Talloires bay, seen from the Roc de Chère

The Alpine town of Talloires has a world-wide reputation as one of Europe's premier resorts. Situated on scenic Lake Annecy, Talloires is the home of several reknowned restaurants and hotels, including including the world-famous Auberge du Père Bise, the Hôtel de L'Abbaye, as well as the charming Villa des Fleurs.

Talloires, looking southFounded by a community of Benedictine monks who placed their monastery by the bay in the late Ninth Century, Talloires was a peaceful agricultural community until the Twentieth Century, when it became a vacation resort. Often considered to be one of the most beautiful sites in the world, the small town of Talloires has a large number of fine restaurants and hotels, and can proudly claim to have more Michelin restaurant and hotel stars per capita than any other community in the world. The landscapes have somehow kept their original purity, and the ever-changing light turns the mountains and the lake into a scene of rare beauty which has inspired numerous painters.

Suzanne Lansé in her gardenIt is in Talloires that the painter Suzanne Lansé was born in the final years of the Nineteenth Century. She sought throughout her career to seize the changing blue colours of the light, and produced hundreds of canvases now exhibited in over one hundred countries. A student of the great master Albert Besnard in the years after World War I, she knew all of the "greats" of the time, and developed an individual technique and style particularly well suited to her work. She would climb the mountains on foot, often in the snow, and work quickly, before the paints could freeze. She used the palette knife, as the brush could not be used in the cold. In the final years of her life, her quest for the light had a more spiritual focus. Mademoiselle Lansé passed away in January 2002, having lived in the Nineteenth, Twentieth, and Twenty-First centuries!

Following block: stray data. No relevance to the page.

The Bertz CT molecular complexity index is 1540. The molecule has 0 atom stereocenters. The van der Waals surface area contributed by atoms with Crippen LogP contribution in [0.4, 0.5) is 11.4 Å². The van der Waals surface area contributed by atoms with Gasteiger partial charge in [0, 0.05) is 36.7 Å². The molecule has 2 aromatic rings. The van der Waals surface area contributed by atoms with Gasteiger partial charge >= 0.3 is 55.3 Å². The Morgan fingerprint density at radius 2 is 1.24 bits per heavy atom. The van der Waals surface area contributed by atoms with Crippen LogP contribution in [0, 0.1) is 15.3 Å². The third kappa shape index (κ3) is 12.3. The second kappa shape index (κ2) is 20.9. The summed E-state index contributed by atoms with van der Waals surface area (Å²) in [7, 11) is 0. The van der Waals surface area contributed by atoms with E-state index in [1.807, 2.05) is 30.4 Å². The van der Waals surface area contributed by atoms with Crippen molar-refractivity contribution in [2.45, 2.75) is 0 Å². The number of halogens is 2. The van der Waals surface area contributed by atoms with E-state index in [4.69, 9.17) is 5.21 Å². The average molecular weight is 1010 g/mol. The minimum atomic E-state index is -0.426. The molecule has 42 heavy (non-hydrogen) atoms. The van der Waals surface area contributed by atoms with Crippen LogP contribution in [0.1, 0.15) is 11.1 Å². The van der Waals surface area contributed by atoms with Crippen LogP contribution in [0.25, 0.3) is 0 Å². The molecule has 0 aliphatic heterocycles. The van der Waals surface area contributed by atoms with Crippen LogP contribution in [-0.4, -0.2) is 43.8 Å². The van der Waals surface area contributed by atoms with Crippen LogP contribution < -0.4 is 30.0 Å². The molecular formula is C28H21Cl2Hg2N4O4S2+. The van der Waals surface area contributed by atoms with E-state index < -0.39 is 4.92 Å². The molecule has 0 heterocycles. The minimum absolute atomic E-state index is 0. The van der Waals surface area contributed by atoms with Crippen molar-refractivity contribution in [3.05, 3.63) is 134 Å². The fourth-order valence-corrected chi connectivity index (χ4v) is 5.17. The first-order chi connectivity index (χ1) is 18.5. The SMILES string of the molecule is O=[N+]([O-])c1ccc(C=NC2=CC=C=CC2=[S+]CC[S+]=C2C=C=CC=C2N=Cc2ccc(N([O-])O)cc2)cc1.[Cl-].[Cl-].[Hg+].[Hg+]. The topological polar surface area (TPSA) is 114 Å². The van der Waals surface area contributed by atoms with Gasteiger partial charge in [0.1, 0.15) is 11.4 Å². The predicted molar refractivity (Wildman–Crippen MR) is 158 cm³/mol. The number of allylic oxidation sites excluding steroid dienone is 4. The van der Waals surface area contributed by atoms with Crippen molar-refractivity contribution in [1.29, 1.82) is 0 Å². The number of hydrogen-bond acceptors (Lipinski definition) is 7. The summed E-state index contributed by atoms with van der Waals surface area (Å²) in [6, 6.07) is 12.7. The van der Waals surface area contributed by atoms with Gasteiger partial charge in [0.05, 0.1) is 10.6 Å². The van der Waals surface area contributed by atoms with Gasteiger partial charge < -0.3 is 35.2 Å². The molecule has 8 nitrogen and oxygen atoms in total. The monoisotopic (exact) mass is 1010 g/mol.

Taillefer and Roc des Boeufs mountains, across the lake from TalloiresThe fine landscapes can be admired from well-equipped camping grounds both above town and by the lake on the neighboring peninsula of Angon. The town, which has resisted urban development, has retained its old-world charm and easy pace. There is ample parking in the central lot (on the site of an old sawmill), and the water's edge is now free of traffic noise and pollution. Rowboats and pedal boats may be rented, and a guarded beach is open to all.

Those who would like to gaze upon the bay from the other side of the lake can stop at the Hôtel du Lac in the town of Duingt, which is reputed to be one of the most beautiful villages in France. Its medieval houses and streets are among the loveliest in the region.

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Page and images ©1996, 2002 by Robert F. Jeantet

Latest update February 03, 2002